The practical limit to exploitation of wind power will be set by economic and environmental factors, since the resource available is far larger than any practical means to develop it.

Distribution of wind speed


The strength of wind varies, and an average value for a given location does not alone indicate the amount of energy a wind turbine could produce there. To assess the frequency of wind speeds at a particular location, a probability distribution function is often fit to the observed data. Different locations will have different wind speed distributions. The Weibull model closely mirrors the actual distribution of hourly wind speeds at many locations. The Weibull factor is often close to 2 and therefore a Rayleigh distribution can be used as a less accurate, but simpler model.

Wind farms




A wind farm is a group of wind turbine
Wind turbine
A wind turbine is a device that converts kinetic energy from the wind into mechanical energy. If the mechanical energy is used to produce electricity, the device may be called a wind generator or wind charger. If the mechanical energy is used to drive machinery, such as for grinding grain or...

s in the same location used for production of electric power. A large wind farm may consist of several hundred individual wind turbines, and cover an extended area of hundreds of square miles, but the land between the turbines may be used for agricultural or other purposes. A wind farm may also be located offshore.

Many of the largest operational onshore wind farms are located in the US. As of November 2010, the Roscoe Wind Farm
Roscoe Wind Farm
The Roscoe Wind Farm in Roscoe, Texas, owned and operated by E.ON Climate & Renewables is the world's largest capacity wind farm with 627 wind turbines and a total installed capacity of 781.5 MW, which surpasses the nearby 735.5 MW Horse Hollow Wind Energy Center.Roscoe was constructed in four phases...

 is the largest onshore wind farm in the world at 781.5 MW, followed by the Horse Hollow Wind Energy Center
Horse Hollow Wind Energy Center
Horse Hollow Wind Energy Center is a large wind farm with 735.5 megawatt capacity. It consists of 291 GE 1.5 MW wind turbines and 130 Siemens 2.3 MW wind turbines spread over nearly 47,000 acres of land in Taylor and Nolan County, Texas....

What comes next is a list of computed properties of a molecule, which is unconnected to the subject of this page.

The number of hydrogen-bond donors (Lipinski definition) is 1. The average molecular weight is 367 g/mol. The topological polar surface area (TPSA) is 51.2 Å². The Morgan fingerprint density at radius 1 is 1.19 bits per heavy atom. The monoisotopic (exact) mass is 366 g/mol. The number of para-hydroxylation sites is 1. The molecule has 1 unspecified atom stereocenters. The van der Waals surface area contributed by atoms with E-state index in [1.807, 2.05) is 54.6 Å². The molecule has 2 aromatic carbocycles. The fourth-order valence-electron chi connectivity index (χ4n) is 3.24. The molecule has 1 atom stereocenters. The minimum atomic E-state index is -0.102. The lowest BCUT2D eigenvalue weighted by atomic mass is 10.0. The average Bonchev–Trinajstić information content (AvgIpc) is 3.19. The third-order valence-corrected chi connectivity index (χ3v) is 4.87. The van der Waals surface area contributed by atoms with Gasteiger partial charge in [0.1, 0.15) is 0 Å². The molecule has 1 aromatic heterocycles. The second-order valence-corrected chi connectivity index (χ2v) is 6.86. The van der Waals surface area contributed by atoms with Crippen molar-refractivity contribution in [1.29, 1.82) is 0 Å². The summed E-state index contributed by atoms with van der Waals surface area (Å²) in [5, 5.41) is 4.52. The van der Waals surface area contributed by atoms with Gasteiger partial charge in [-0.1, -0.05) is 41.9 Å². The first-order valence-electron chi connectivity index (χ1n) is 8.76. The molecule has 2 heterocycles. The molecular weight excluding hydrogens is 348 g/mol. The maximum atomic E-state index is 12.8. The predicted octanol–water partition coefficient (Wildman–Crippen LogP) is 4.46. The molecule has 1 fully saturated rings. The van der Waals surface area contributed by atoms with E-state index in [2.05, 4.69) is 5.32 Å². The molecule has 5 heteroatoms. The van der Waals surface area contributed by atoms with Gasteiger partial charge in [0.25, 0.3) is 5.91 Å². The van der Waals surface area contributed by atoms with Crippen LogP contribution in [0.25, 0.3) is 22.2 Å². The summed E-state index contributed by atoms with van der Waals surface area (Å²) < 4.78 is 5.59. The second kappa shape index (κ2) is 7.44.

(735.5 MW). As of November 2010, the Thanet Wind Farm in the UK is the largest offshore wind farm in the world at 300 MW, followed by Horns Rev II (209 MW) in Denmark.

There are many large wind farms under construction and these include BARD Offshore 1
BARD Offshore 1
BARD Offshore 1 is a 400 megawatt North Sea offshore wind farm that is presently under construction and is expected to be fully operational by 2012. It will be an 80-turbine wind farm, located northwest of the isle Borkum, in Germany, in water which is deep.Laying of cables to connect the...

 (400 MW), Clyde Wind Farm
Clyde Wind Farm
The Clyde Wind Farm is a 548 megawatt wind farm under construction near Abington in South Lanarkshire, Scotland. When completed, it will be Europe's largest onshore wind farm...

 (548 MW), Greater Gabbard wind farm (500 MW), Lincs Wind Farm
Lincs Wind Farm
The Lincs Wind Farm is a wind farm currently under construction off Skegness on the east coast of England. Construction of the 270 megawatt project began in 2010 using 75 3.6 MW Siemens Wind Power‎ wind turbines. The project, due to be operational in 2012, will cost £725 million ...

 (270 MW), London Array
London Array
The London Array is an offshore wind farm under construction in the outer Thames Estuary in the United Kingdom. With 1,000 megawatt capacity, it is expected to become the world's largest offshore wind farm. The site is off the North Foreland on the Kent coast in the area of Long Sand and...

 (1000 MW), Lower Snake River Wind Project
Lower Snake River Wind Project
The Lower Snake River Wind Project is under construction in Washington’s Garfield and Columbia counties. The wind farm is being developed in phases with the first phase consisting of 149 Siemens wind turbines rated at 2.3 MW each for a maximum generating capacity of 343 MW...

 (343 MW), Macarthur Wind Farm
Macarthur Wind Farm
The Macarthur Wind Farm is a wind farm under construction in Victoria, Australia, being built by a joint venture formed by AGL Energy and Meridian Energy. The project is located in Macarthur, Victoria on a 5,500 ha site and it has been permitted to generate up to 420 MW. The wind farm will...

 (420 MW), Shepherds Flat Wind Farm
Shepherds Flat Wind Farm
The Shepherds Flat Wind Farm is an 845 megawatt wind farm under construction in Oregon, United States. The project is located in Eastern Oregon in both Morrow and Gilliam counties, near Arlington. Approved in 2008 by state regulators, groundbreaking came in 2009...

 (845 MW), Sheringham Shoal
Sheringham Shoal Offshore Wind Farm
Sheringham Shoal Offshore Wind Farm is an offshore wind farm under construction in the United Kingdom by Scira, owned by Statoil and Statkraft with 50% each. Scira has leased the area from The Crown Estate for 40 years. The first turbine was connected to the grid in August 2011. The nearest turbine...

 (317 MW), and the Walney Wind Farm